Commercial activity permitted in schools, such as soft drink ads; the use of Channel One broadcasts in classrooms; sales incentives from soft drink bottlers; and exclusive beverage contracts may discourage a "nutrition-friendly" environment for students, says researchers.
Dr. Claudia Probart, Penn State associate professor of nutritional sciences who led the study, says, "Schools newly created wellness policies as mandated by the Child Nutrition and WIC Reauthorization Act of 2004 provide ideal opportunities to examine school environments for advertising that might conflict with their goals for a healthy climate for students."
The study is detailed in the current (December) issue of the Journal of the American Dietetic Association in a paper, "Existence and Predictors of Soft Drink Advertisements in Pennsylvania High Schools." The authors are Probart; Elaine McDonnell, project coordinator, Penn State; Lisa Bailey-Davis, director of operations, Pennsylvania Advocates for Nutrition and Activity; and J. Elaine Weirich, project manager at Penn State.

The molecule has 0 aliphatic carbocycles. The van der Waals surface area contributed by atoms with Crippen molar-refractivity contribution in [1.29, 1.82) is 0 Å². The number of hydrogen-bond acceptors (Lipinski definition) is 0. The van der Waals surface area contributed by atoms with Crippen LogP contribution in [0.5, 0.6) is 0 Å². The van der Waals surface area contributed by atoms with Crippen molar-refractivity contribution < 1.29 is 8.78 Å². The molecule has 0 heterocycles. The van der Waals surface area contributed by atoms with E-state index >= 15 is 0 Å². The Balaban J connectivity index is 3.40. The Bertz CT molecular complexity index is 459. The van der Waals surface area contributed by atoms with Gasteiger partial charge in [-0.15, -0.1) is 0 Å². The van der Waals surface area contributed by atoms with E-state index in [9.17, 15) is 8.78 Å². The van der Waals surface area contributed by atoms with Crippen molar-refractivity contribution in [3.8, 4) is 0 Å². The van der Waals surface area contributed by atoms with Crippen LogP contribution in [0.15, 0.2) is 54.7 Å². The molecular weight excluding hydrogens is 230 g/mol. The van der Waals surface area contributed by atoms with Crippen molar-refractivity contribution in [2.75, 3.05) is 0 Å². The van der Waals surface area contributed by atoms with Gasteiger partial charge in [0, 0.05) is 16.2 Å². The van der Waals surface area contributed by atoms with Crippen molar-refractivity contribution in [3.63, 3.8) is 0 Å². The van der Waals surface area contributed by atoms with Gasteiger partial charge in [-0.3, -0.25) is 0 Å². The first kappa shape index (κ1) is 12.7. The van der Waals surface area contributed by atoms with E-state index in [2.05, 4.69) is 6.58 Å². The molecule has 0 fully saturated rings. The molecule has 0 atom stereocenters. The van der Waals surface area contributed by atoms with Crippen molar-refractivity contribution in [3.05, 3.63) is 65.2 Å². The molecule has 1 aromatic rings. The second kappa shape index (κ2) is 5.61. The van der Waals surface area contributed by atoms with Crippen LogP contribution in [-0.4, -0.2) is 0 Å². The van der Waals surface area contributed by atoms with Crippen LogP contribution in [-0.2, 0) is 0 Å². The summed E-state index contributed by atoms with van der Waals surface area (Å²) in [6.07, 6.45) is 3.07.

The researchers sent surveys to 271 school foodservice directors at high schools in Pennsylvania and received 84 percent participation. The schools were representative of the entire population of high schools in Pennsylvania.
Approximately two-thirds (66.5%) of the respondents said soft drink advertisements were located in at least one spot in their school, with 62 percent at vending machines and 27 percent on school grounds such as sports playing fields. More than 10 percent of the respondents said the ads were displayed in the cafeteria.
Factors influencing the number of soft drink ads were soft drink company incentives from distributors, exclusive beverage contracts with the schools and subscriptions to Channel One, a free 12-minute news broadcast with 2 minutes of advertisements.